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Home > World

It's a caucus, stupid

Despite what TFT - and the rest of the press - might have reported, Howard Dean did not get "just 18% of the vote" in the Iowa caucuses. Likewise John Kerry did not get "37.6% of the vote" nor did John Edwards get " 31.8%" of the vote. Robert Mackey in New York explains.

23 January 2004

Due to the impossibly silly and complex nature of the Iowa system, which uses caucuses instead of a direct election, no one knows who got the most votes in Iowa. Nor do they know how many votes any candidate would have got in a straight-forward election like the one that will take place in New Hampshire next week.

In each of Iowa's 99 precincts, everyone who wants to take part in the selection of the state's delegates goes to a meeting place. Then, after talking things over for a while, the assembled group goes (literally) and stands in one corner or another depending on who they want to support. Imagine a cross between Runaround and God's Gift with Davina McCall and you're on the right track.

And then comes the key part that blows away all the talk over the past few days about what the Iowa "vote" means...

After all the people in each little precinct has expressed their preference and stood in their group, any group that has selected a candidate with less than 15% of the total in that room, is forced to disband and choose another group.

In other words, it is quite possible that many people who wanted to vote for Dean, or Gephardt, or any of the other candidates, were unable to do so because they lived in a place that gave him less than 15% of that area's vote.

So, after a night of 'caucusing', we get no real result; the percentages thrown about are the percentage of the total delegates each candidate got at the end of the Runaround gameshow. The whole system seems designed to frustrate the will of the people being clearly expressed which puts in a new light the announcement that we will oversee the selection of a new Iraqi government through a process of "caucus-style" meetings.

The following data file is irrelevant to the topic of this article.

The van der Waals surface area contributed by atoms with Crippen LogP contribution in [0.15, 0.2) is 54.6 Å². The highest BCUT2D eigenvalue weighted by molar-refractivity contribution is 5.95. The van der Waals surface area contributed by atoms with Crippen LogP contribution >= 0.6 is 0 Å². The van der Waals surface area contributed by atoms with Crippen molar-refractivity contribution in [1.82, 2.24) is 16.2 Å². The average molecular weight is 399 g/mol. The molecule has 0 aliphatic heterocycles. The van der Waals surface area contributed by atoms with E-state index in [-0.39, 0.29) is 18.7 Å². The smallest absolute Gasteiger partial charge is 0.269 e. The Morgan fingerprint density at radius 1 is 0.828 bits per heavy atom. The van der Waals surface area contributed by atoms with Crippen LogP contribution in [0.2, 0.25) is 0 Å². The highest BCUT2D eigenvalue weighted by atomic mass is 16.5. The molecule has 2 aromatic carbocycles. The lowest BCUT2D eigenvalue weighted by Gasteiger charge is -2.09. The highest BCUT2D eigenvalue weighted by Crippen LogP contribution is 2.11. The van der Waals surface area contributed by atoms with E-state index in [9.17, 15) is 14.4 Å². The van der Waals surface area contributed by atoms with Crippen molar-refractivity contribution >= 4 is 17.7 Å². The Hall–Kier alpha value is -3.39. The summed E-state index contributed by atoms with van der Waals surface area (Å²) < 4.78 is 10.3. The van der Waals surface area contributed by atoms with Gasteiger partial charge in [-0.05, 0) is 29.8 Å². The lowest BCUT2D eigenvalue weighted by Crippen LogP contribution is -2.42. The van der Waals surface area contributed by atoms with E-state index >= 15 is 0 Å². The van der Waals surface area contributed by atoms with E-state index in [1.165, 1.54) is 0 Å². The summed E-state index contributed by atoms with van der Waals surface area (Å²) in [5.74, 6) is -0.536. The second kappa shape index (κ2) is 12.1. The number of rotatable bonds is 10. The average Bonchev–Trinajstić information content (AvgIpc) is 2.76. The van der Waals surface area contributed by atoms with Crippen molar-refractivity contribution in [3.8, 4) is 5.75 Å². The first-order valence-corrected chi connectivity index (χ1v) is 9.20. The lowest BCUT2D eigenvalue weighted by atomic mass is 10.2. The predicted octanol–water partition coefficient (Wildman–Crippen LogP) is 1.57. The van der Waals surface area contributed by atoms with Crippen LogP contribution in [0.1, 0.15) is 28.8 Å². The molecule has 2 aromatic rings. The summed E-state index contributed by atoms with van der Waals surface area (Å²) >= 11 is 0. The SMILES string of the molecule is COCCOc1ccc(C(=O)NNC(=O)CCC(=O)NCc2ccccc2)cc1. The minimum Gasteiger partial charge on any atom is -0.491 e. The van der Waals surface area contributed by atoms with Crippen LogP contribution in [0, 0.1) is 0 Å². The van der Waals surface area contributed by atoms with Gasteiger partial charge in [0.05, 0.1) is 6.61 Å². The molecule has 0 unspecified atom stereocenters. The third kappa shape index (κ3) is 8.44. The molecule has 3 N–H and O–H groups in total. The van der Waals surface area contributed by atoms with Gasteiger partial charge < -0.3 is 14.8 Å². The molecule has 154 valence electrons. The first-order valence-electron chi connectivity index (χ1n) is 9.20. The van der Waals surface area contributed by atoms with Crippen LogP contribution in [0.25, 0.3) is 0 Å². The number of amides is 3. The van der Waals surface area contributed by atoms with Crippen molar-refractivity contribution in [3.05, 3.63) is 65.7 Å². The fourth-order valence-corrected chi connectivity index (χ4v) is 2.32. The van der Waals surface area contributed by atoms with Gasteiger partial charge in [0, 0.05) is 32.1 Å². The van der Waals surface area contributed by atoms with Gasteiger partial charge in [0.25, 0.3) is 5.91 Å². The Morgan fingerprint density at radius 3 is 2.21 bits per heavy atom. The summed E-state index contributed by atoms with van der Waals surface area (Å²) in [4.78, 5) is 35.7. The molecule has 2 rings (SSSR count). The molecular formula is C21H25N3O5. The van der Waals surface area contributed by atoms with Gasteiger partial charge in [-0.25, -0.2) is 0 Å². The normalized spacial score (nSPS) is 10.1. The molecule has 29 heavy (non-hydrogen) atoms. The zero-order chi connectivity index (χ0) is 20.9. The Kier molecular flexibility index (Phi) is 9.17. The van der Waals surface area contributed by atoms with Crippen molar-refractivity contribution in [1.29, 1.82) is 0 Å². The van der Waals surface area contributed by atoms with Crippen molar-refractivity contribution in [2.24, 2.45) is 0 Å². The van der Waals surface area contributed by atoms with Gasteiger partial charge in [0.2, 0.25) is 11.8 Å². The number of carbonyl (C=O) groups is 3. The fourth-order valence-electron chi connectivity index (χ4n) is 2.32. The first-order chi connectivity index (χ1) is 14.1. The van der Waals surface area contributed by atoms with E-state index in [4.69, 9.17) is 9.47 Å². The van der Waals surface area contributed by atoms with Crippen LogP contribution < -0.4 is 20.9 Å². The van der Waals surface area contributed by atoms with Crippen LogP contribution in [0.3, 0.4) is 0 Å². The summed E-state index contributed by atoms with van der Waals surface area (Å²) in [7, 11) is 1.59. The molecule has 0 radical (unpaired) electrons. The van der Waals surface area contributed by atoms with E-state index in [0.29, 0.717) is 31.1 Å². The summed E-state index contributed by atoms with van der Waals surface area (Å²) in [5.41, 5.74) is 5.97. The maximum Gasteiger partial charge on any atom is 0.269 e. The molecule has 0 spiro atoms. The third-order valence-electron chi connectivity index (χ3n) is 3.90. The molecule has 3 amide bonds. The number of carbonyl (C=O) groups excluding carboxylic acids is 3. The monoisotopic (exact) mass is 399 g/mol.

It also shows that Dean's failure to win the most delegates in Iowa has been massively overplayed in the American media - partly because no one on this side of the Atlantic really understands the system either - and in part because the Washington insider media here hates Dean as much as the rest of us hate Bush. The only sad thing is that no one seems to see how big a part the Republicans have played in the creation of the 'Dean is an angry madman' storyline that now dominates the headlines.

We'll see what happens in New Hampshire - the first proper election of the competition- but if Dean wins it won't be a stunning reversal of fortune. Only about 125,000 people in Iowa turned out to vote (sorry, caucus) in Iowa - and New Hampshire has less than 200,000 Democrats - in a country in which about 100 million people will vote for President in November. Kerry's winning of about a third of the delegates in Iowa, if it came on a vote of about a third of the turnout means that he got just about 40,000 people to vote for him. And yet, on the strength of that half a football stadium's worth of support, the news media has lost all sense of proportion. 'The American people have spoken," they proclaim "and Kerry's their man".

It will be interesting, and fairly depressing, to see how much of an effect the result, and the coverage of the result, in Iowa has on the choices of voters next week.

Depressingly, the polls show Dean dropping like a stone in New Hampshire. Apparently voters there are changing their minds as to whether or not they support Dean for President because he did badly in a poll of 125,000 people - about 0.1% of the American electorate. Never underestimate the idiocy of the American voter.


For a nice explanation of the caucus system, go here.

And this is pretty brilliant - in a boring sort of way: the Washington Post's video team spent the evening of the Iowa Caucuses at one of the caucus sites - literally a living room with 20 people in it. You'll notice that one of the people counting votes is drinking a beer.



Comment on this article: letters@thefridaything.co.uk

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